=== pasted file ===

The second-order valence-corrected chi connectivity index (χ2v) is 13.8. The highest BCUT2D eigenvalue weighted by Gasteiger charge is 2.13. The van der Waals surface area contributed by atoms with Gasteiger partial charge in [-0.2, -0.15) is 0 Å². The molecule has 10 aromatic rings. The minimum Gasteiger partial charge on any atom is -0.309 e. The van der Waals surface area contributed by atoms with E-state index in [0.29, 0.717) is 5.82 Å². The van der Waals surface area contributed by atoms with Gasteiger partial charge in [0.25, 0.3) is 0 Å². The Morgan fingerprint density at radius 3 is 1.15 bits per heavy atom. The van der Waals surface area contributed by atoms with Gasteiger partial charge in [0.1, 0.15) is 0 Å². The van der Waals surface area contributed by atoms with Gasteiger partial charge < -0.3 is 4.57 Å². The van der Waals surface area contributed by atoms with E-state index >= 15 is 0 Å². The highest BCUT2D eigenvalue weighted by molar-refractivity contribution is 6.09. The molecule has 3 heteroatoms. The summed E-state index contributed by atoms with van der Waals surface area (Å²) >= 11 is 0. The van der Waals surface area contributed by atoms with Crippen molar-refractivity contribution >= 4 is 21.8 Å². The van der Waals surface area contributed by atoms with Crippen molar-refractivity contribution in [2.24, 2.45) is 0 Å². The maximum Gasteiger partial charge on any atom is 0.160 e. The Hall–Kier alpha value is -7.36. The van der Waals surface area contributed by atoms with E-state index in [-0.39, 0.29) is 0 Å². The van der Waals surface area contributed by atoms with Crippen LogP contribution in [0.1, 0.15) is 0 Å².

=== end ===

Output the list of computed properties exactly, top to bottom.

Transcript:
The second-order valence-corrected chi connectivity index (χ2v) is 13.8. The highest BCUT2D eigenvalue weighted by Gasteiger charge is 2.13. The van der Waals surface area contributed by atoms with Gasteiger partial charge in [-0.2, -0.15) is 0 Å². The molecule has 10 aromatic rings. The minimum Gasteiger partial charge on any atom is -0.309 e. The van der Waals surface area contributed by atoms with E-state index in [0.29, 0.717) is 5.82 Å². The van der Waals surface area contributed by atoms with Gasteiger partial charge in [0.25, 0.3) is 0 Å². The Morgan fingerprint density at radius 3 is 1.15 bits per heavy atom. The van der Waals surface area contributed by atoms with Gasteiger partial charge in [0.1, 0.15) is 0 Å². The van der Waals surface area contributed by atoms with Gasteiger partial charge < -0.3 is 4.57 Å². The van der Waals surface area contributed by atoms with E-state index >= 15 is 0 Å². The highest BCUT2D eigenvalue weighted by molar-refractivity contribution is 6.09. The molecule has 3 heteroatoms. The summed E-state index contributed by atoms with van der Waals surface area (Å²) >= 11 is 0. The van der Waals surface area contributed by atoms with Crippen molar-refractivity contribution >= 4 is 21.8 Å². The van der Waals surface area contributed by atoms with Crippen molar-refractivity contribution in [2.24, 2.45) is 0 Å². The maximum Gasteiger partial charge on any atom is 0.160 e. The Hall–Kier alpha value is -7.36. The van der Waals surface area contributed by atoms with E-state index in [-0.39, 0.29) is 0 Å². The van der Waals surface area contributed by atoms with Crippen LogP contribution in [0.1, 0.15) is 0 Å².